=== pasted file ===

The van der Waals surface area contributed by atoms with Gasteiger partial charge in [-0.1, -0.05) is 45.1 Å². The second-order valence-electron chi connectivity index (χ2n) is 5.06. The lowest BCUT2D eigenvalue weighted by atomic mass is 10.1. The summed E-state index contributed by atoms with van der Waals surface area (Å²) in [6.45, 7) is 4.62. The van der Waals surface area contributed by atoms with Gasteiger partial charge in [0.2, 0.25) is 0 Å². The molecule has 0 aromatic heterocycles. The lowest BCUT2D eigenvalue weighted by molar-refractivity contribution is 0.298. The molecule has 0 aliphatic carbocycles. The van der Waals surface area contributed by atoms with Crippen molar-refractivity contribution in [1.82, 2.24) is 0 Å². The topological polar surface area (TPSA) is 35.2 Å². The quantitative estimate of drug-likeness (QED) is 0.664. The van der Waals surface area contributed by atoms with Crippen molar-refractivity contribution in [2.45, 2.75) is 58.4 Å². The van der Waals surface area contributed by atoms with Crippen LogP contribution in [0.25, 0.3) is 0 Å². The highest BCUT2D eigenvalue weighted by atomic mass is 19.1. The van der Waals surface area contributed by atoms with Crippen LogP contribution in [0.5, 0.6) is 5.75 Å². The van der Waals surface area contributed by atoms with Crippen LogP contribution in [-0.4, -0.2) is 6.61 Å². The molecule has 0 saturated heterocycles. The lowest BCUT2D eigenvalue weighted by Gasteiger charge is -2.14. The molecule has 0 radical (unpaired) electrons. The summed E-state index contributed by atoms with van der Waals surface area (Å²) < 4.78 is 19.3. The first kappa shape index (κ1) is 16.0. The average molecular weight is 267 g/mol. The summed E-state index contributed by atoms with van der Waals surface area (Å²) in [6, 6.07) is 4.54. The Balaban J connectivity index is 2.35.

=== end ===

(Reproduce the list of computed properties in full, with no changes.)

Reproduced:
The van der Waals surface area contributed by atoms with Gasteiger partial charge in [-0.1, -0.05) is 45.1 Å². The second-order valence-electron chi connectivity index (χ2n) is 5.06. The lowest BCUT2D eigenvalue weighted by atomic mass is 10.1. The summed E-state index contributed by atoms with van der Waals surface area (Å²) in [6.45, 7) is 4.62. The van der Waals surface area contributed by atoms with Gasteiger partial charge in [0.2, 0.25) is 0 Å². The molecule has 0 aromatic heterocycles. The lowest BCUT2D eigenvalue weighted by molar-refractivity contribution is 0.298. The molecule has 0 aliphatic carbocycles. The van der Waals surface area contributed by atoms with Crippen molar-refractivity contribution in [1.82, 2.24) is 0 Å². The topological polar surface area (TPSA) is 35.2 Å². The quantitative estimate of drug-likeness (QED) is 0.664. The van der Waals surface area contributed by atoms with Crippen molar-refractivity contribution in [2.45, 2.75) is 58.4 Å². The van der Waals surface area contributed by atoms with Crippen LogP contribution in [0.25, 0.3) is 0 Å². The highest BCUT2D eigenvalue weighted by atomic mass is 19.1. The van der Waals surface area contributed by atoms with Crippen LogP contribution in [0.5, 0.6) is 5.75 Å². The van der Waals surface area contributed by atoms with Crippen LogP contribution in [-0.4, -0.2) is 6.61 Å². The molecule has 0 saturated heterocycles. The lowest BCUT2D eigenvalue weighted by Gasteiger charge is -2.14. The molecule has 0 radical (unpaired) electrons. The summed E-state index contributed by atoms with van der Waals surface area (Å²) < 4.78 is 19.3. The first kappa shape index (κ1) is 16.0. The average molecular weight is 267 g/mol. The summed E-state index contributed by atoms with van der Waals surface area (Å²) in [6, 6.07) is 4.54. The Balaban J connectivity index is 2.35.